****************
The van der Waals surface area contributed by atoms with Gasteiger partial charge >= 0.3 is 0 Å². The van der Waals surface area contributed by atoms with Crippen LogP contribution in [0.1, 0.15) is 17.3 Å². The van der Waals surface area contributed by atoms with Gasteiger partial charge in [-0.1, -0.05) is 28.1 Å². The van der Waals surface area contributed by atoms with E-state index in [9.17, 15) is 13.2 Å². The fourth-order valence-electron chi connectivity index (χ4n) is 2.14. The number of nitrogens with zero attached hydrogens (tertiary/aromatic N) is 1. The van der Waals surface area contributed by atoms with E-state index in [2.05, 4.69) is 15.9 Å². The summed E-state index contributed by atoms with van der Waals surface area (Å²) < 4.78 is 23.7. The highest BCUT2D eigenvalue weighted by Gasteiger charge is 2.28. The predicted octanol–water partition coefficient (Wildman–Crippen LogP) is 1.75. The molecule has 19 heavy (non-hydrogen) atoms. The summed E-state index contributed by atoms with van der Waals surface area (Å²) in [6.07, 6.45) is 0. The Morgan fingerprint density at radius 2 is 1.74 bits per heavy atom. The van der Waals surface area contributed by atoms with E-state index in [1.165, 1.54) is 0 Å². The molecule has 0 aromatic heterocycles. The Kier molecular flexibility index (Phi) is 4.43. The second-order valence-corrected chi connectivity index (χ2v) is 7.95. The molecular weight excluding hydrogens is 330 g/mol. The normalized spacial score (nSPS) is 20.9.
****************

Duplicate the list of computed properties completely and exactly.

The van der Waals surface area contributed by atoms with Gasteiger partial charge >= 0.3 is 0 Å². The van der Waals surface area contributed by atoms with Crippen LogP contribution in [0.1, 0.15) is 17.3 Å². The van der Waals surface area contributed by atoms with Gasteiger partial charge in [-0.1, -0.05) is 28.1 Å². The van der Waals surface area contributed by atoms with E-state index in [9.17, 15) is 13.2 Å². The fourth-order valence-electron chi connectivity index (χ4n) is 2.14. The number of nitrogens with zero attached hydrogens (tertiary/aromatic N) is 1. The van der Waals surface area contributed by atoms with E-state index in [2.05, 4.69) is 15.9 Å². The summed E-state index contributed by atoms with van der Waals surface area (Å²) < 4.78 is 23.7. The highest BCUT2D eigenvalue weighted by Gasteiger charge is 2.28. The predicted octanol–water partition coefficient (Wildman–Crippen LogP) is 1.75. The molecule has 19 heavy (non-hydrogen) atoms. The summed E-state index contributed by atoms with van der Waals surface area (Å²) in [6.07, 6.45) is 0. The Morgan fingerprint density at radius 2 is 1.74 bits per heavy atom. The van der Waals surface area contributed by atoms with E-state index in [1.165, 1.54) is 0 Å². The molecule has 0 aromatic heterocycles. The Kier molecular flexibility index (Phi) is 4.43. The second-order valence-corrected chi connectivity index (χ2v) is 7.95. The molecular weight excluding hydrogens is 330 g/mol. The normalized spacial score (nSPS) is 20.9.